Just as disinformation against vaccinations resurfaced yet again in 2021, so too did a cartoon warning readers about the dangers it brings.
The oddly topical cartoon shows four men — identified as an “anti-vaccinationist,” a “faddist,” “Mr. Careless,” and “anti-everything” — walking over a cliff labeled “misinformation” with the smallpox virus (represented by a bog) below. Even more pointedly, the first man is seen wearing a blindfold labeled as “prejudice.”
A tweet showing the cartoon bearing the caption “Comic made in the 1930s. History repeats over and over” has been shared several thousand times on the platform since being published on May 2 2021:
Comic made in the 1930s. History repeats over and over pic.twitter.com/7Hug8nFuuj
— Padraic Judge (@Padraic_Judge) May 3, 2021
As the Independent noted:
Smallpox is a now eradicated virus that caused high fevers, fatigues and a rash. It is estimated to have killed some 300 million people from 1900 alone and a vaccine for the illness was first developed in 1796. Despite this development, scepticism about vaccines remained high. The Anti Vaccination Society of America was founded in 1879, for instance following a visit to America by leading British anti-vaccinationist William Tebb.
This contributed to the fact that the illness was not eradicated until the 1980s.
The cartoon’s history, however, dates back longer. The International Team of Comics Historians first featured it in October 2012 on their now-defunct blog Super I.T.C.H, identifying it as a piece first published in the booklet “Health in Pictures” in 1930.
We contacted Doug Wheeler, who wrote that post, seeking further corroboration. Wheeler, who co-created a section covering comics from the Victorian Age for Gemstone Publishing’s Overstreet Comic Book Price Guide, sent us not a photograph of not just that comic — noting that the original cartoonist’s initials, “G.C.” are visible at the bottom — but the cover to “Health In Pictures,” where the image is also visible:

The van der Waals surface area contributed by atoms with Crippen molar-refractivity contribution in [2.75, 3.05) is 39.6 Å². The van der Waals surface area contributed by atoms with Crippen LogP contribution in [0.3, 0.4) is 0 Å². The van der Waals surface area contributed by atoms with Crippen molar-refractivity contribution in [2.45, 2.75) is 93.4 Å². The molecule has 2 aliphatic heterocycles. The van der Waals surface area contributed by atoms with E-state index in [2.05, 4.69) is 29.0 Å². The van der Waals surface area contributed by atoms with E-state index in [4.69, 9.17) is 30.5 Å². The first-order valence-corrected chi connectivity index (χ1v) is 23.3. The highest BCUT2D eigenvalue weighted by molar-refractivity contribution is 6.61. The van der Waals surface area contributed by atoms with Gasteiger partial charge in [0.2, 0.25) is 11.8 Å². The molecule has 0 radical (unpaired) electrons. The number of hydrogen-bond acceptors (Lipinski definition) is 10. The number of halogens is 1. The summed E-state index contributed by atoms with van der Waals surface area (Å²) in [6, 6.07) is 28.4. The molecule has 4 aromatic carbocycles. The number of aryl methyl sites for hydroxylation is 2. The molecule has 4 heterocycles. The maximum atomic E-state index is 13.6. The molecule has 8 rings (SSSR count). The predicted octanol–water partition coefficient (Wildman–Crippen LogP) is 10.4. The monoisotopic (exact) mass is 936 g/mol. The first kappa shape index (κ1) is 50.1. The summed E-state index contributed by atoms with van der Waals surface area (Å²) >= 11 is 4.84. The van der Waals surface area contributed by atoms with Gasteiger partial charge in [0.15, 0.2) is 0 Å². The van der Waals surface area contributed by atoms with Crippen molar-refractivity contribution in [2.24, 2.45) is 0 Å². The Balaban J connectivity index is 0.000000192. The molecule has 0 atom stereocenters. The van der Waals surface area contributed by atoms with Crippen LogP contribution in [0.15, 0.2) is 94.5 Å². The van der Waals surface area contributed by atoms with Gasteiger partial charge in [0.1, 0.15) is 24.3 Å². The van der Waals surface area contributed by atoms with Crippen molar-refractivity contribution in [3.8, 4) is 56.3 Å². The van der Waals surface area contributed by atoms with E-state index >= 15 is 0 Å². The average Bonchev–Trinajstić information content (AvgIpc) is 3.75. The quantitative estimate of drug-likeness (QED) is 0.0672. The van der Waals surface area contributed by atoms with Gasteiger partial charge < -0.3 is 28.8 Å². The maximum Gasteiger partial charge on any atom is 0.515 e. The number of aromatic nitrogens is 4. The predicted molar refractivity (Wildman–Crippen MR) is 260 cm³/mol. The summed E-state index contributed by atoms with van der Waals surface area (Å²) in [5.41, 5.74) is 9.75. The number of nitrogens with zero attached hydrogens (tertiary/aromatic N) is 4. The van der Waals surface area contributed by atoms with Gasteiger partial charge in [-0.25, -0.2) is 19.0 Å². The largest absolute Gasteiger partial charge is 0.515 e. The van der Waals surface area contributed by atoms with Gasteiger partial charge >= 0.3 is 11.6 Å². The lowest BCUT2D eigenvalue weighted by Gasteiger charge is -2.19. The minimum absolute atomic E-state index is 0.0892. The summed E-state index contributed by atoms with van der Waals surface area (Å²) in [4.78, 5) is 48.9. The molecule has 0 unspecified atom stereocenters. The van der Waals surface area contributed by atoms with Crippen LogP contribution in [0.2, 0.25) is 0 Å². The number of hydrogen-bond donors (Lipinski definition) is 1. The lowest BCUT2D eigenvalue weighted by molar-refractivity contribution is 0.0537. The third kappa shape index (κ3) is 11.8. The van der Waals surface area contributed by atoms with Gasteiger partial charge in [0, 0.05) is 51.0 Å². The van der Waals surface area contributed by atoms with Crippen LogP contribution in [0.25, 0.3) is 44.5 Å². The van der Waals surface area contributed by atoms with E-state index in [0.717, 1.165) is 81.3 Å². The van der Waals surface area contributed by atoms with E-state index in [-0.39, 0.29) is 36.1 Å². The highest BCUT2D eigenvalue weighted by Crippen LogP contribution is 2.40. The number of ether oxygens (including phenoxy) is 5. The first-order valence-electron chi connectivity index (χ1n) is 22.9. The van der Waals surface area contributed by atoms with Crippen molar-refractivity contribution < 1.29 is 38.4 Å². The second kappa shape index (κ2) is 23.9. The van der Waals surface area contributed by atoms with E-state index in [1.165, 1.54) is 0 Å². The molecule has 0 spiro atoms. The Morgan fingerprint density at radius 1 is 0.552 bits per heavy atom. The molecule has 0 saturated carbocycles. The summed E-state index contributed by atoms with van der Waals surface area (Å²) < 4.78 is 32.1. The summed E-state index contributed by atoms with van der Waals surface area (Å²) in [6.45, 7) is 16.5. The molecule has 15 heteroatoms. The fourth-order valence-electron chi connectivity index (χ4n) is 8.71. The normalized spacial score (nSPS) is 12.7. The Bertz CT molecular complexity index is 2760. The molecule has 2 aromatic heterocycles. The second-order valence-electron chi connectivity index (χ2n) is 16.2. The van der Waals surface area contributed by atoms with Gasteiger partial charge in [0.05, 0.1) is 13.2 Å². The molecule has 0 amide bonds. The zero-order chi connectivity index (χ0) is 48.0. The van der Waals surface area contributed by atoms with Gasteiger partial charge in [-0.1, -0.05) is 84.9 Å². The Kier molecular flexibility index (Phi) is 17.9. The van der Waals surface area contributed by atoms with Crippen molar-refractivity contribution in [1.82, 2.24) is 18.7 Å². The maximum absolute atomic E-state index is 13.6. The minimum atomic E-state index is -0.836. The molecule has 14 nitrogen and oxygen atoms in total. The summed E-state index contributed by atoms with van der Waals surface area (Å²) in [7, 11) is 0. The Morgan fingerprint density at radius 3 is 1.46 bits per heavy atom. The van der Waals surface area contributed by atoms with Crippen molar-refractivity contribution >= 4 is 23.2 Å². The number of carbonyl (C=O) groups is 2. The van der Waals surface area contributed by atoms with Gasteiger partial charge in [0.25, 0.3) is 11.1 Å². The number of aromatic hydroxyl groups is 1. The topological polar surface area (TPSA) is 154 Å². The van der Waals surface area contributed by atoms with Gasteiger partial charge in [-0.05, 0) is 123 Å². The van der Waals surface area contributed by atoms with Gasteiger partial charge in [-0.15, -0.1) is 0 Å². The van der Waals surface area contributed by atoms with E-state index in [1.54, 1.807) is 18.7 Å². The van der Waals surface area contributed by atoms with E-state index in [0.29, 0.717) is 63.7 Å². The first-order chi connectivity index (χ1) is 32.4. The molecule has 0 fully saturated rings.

Wheeler also sent us a page identifying the American Public Health Assocation (APHA) as the booklet’s publisher:
We contacted the APHA, which was founded in 1872, seeking comment.
The image recirculated in 2015 in a Medium post that linked back to Super I.T.C.H. The cartoon gained even more visibility that November after being featured in an interview published in LitMed Magazine (an in-house publication of the school of medicine at New York University) with Philip Cawkwell, who was awarded the Rudin Fellowship in Medical Ethics and Humanities that year.
Cawkwell said of the cartoon, but without elaborating further:
My favorite part about it is that it’s not a current cartoon but from 1930. So it’s this reminder that this isn’t new; it’s maybe new in the pubic consciousness and becoming a big thing in the media. As long as there have been vaccines, there have been people who have fought against compulsory vaccination. It’s always been really tough to convince people that they need to do something for society and that they aren’t making a big mistake. It’s been played out over and over again every single decade since the 1850’s.
In December 2017, the Huffington Post reported that the cartoon had spread again via Reddit.
It should also be noted that anti-vaccine disinformation also preceded the Health In Pictures cartoon; in 2016 the History of Vaccines project from the College of Physicians of Philadelphia identified a separate image first published in 1924 that also showed “antivaccinationist leading Ignorance, Bigotry, Carelessness, Innocence off a cliff to smallpox”:
— History of Vaccines (@historyvaccines) September 27, 2016
Days after the Health In Pictures cartoon spread again online, the New York Times published a story citing medical experts saying that it could be more realistic to imagine the spread of the COVID-19 pandemic to be mitigated, as with influenza outbreaks, rather than stopped entirely, and that herd immunity — in which enough U.S. residents would be vaccinated against the disease to prevent further outbreaks — might not be achievable.
“The virus is unlikely to go away,” evolutionary biologist Rustom Antia told the newspaper. “But we want to do all we can to check that it’s likely to become a mild infection.”
Update May 4 2021, 9:54 am PST: Updated with more information on the cartoon, as provided by Doug Wheeler.